Recently, a former Stonecoast mentee contacted me with welcome news. Her book was approaching its publication date, and she wanted my address so the publisher could send me a complimentary copy. Last week, I headed to a café uptown to hear another former Stonecoast mentee give a reading from her fresh-off-the-press poetry collection. I had been lucky to work with both of these talented poets on their MFA theses, which they developed into the books now moving out into the world. I confess to beaming like a proud godparent.
A final wave from my board as I await the “Dancers, put on your shoes” opening.
It may have been one of the craziest things I had ever done. The week before I was to leave for the Stonecoast summer residency, I enrolled myself in an intensive tap workshop, as part of Tap City, and I also signed on to perform Tap It Out in Times Square. I would be adding my two feet to the chorus of some 300 others in, as the press release states, “a pre-choreographed orchestral collage of a cappella unison rhythms, contrapuntal sequences, individual riffs, movements and grooves . . . that promotes tap dance as pure music.”
What that meant in terms of time was that I was signing up for more than 25 hours of tapping, including class, practices, rehearsals, and four performances, during the week of July 8th. My morning workshop class was with a teacher who has a reputation for toughness, one whom I had found demanding and a bit intimidating in the past. Yet I knew that she had a lot to teach me and that I had a lot to learn.
Meeting the Tormentors in Safeway, by Alexandra Oliver
On September 10, 2013, the Canadian press Biblioasis will be bringing out my second full-length book of poems, Meeting the Tormentors in Safeway. The title comes from a poem of the same name, in which I recall meeting, as an adult, an elementary school bully in the supermarket.
Over the past twenty years, I have run into other members of the same gang at parties, reunions, and weddings. One, whom I encountered in a university coffee bar in 2003, died last year after a terrible illness. I can’t say I was happy about it. Life had dealt her a bad hand.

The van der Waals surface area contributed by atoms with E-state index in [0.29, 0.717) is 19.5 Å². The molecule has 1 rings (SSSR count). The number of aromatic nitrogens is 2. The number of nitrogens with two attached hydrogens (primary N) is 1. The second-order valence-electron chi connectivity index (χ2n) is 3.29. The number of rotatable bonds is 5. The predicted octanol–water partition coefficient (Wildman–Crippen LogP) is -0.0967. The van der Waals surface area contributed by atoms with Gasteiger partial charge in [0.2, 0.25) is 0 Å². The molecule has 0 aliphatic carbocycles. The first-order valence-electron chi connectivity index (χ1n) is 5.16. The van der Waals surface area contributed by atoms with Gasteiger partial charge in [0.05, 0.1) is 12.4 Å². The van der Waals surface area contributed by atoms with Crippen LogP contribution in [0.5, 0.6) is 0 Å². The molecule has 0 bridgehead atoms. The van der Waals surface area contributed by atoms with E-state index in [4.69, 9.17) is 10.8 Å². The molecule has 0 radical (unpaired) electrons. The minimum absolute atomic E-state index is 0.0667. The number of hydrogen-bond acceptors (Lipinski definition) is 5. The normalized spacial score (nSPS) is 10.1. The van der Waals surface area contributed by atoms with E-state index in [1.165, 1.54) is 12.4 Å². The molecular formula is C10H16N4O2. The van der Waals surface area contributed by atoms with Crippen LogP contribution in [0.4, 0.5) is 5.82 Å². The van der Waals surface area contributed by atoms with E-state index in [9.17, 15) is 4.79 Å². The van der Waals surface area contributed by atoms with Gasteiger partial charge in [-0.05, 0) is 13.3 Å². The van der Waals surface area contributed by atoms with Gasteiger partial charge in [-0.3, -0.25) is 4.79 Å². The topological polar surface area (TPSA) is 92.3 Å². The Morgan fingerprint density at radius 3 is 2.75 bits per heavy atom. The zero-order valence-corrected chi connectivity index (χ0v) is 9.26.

But before I talk about tormentors, I want to talk about books and how I came to make this one. Continue reading →
In my dream I am in a bar where people are drinking micro brews beneath the great horns of a mounted moose head. Now everyone turns to look at the door. There are angels out there, knocking.
One of them comes in and places a strange cup on the mahogany bar. It looks like he’s sculpted it out of mud. He asks the bartender to fill it full of wine, and the bartender doesn’t argue. You don’t argue with angels.
People turn to poetry at moments of personal and communal importance: tragedies such as 9-11, weddings, the dedications of monuments—and, yes, presidential inaugurations.
In recent years, our shared national confidence in the power of poetry to move us in public situations has been flagging. Richard Blanco gave a vibrant delivery of his inaugural poem, developing a moving image of the sunrise unfolding over various parts of the continent and U.S. citizens until it led back to the image of his own parents. But it seems that, for many of those who have talked to me about the poem over the past week, something was missing.
It’s that time of year when the world makes lists: best-of, top-this, best-that. In the tradition of fostering reflection, the Stonecoast Faculty Blog has come up with our own end-of-year list, our Literary Moments of 2012 (in no particular order). Have some literary moments of your own? We’d love to read them—just leave them in the comments below.
No Pulitzer Awarded for Fiction
Pencils dropped last April when the Pulitzer judges did not award a prize for fiction. The Pulitzer judges have withheld an award for fiction 11 times, the last time being in 1977. Three finalists were identified for the 2012 prize: Train Dreams by Denis Johnson, Swamplandia! by Karen Russell, and The Pale King by David Foster Wallace.”The three books were fully considered, but in the end, none mustered the mandatory majority for granting a prize, so no prize was awarded,” said Sig Gissler, administrator of the Pulitzer Prizes in an Los Angeles Times article. The event sparked snarky commentary on the Twitter-verse. Said Glen Weldon, NPR writer and author of the forthcoming Superman: The Unauthorized Biography, on his Twitter account, “PULITZER BOARD TO NOVELISTS: ‘MEH.’”
“Sunset/Dead Sea” by Tracy Hunter courtesy of Flickr
By Kazim Ali
I went to Israel and the Palestinian Territory of the West Bank in the summer of 2011. Vocabulary matters. Some people in Israel refer to the West Bank territories as “Judea and Samaria,” after the ancient Biblical kingdoms that existed in those regions. Some people in the Territories refer to Israel colloquially as “Forty-Eight,” meaning the Palestinian lands taken in 1948.
Wanting to learn more about the region, the people who lived there, and the complicated conflict between them and among them, I traveled with an organization called the Interfaith Peace Builders for a week and a half and then for another month I stayed in the area. I went as a fact-finder and a journalist, writing a series of blogs throughout my six-week trip for TheHuffington Post.